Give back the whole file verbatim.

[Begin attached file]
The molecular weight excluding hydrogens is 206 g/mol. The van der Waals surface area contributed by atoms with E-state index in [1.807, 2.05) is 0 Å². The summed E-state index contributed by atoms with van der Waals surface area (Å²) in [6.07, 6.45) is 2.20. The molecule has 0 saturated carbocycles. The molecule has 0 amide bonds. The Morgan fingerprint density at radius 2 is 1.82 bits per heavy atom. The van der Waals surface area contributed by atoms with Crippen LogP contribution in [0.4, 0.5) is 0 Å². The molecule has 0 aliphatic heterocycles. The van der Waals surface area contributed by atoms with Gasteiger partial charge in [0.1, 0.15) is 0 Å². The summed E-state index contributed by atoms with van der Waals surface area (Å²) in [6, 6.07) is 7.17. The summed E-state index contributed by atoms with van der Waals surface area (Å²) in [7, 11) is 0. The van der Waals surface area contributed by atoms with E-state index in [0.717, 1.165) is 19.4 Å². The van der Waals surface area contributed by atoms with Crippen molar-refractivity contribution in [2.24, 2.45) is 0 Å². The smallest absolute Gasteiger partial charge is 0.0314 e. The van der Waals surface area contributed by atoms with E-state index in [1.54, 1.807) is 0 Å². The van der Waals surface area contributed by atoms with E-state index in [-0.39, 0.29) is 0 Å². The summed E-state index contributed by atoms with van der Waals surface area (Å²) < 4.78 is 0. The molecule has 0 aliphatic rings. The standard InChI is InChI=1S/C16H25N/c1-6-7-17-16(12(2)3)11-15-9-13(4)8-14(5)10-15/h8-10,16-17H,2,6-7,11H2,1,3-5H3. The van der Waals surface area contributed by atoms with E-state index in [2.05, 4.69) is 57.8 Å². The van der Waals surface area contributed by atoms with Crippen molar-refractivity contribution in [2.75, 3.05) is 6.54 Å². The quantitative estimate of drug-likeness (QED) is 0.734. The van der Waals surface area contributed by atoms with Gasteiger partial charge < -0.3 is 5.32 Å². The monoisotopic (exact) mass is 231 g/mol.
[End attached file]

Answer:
The molecular weight excluding hydrogens is 206 g/mol. The van der Waals surface area contributed by atoms with E-state index in [1.807, 2.05) is 0 Å². The summed E-state index contributed by atoms with van der Waals surface area (Å²) in [6.07, 6.45) is 2.20. The molecule has 0 saturated carbocycles. The molecule has 0 amide bonds. The Morgan fingerprint density at radius 2 is 1.82 bits per heavy atom. The van der Waals surface area contributed by atoms with Crippen LogP contribution in [0.4, 0.5) is 0 Å². The molecule has 0 aliphatic heterocycles. The van der Waals surface area contributed by atoms with Gasteiger partial charge in [0.1, 0.15) is 0 Å². The summed E-state index contributed by atoms with van der Waals surface area (Å²) in [6, 6.07) is 7.17. The summed E-state index contributed by atoms with van der Waals surface area (Å²) in [7, 11) is 0. The van der Waals surface area contributed by atoms with E-state index in [0.717, 1.165) is 19.4 Å². The van der Waals surface area contributed by atoms with Crippen molar-refractivity contribution in [2.24, 2.45) is 0 Å². The smallest absolute Gasteiger partial charge is 0.0314 e. The van der Waals surface area contributed by atoms with E-state index in [1.54, 1.807) is 0 Å². The van der Waals surface area contributed by atoms with E-state index in [-0.39, 0.29) is 0 Å². The summed E-state index contributed by atoms with van der Waals surface area (Å²) < 4.78 is 0. The molecule has 0 aliphatic rings. The standard InChI is InChI=1S/C16H25N/c1-6-7-17-16(12(2)3)11-15-9-13(4)8-14(5)10-15/h8-10,16-17H,2,6-7,11H2,1,3-5H3. The van der Waals surface area contributed by atoms with E-state index in [2.05, 4.69) is 57.8 Å². The van der Waals surface area contributed by atoms with Crippen molar-refractivity contribution in [2.75, 3.05) is 6.54 Å². The quantitative estimate of drug-likeness (QED) is 0.734. The van der Waals surface area contributed by atoms with Gasteiger partial charge < -0.3 is 5.32 Å². The monoisotopic (exact) mass is 231 g/mol.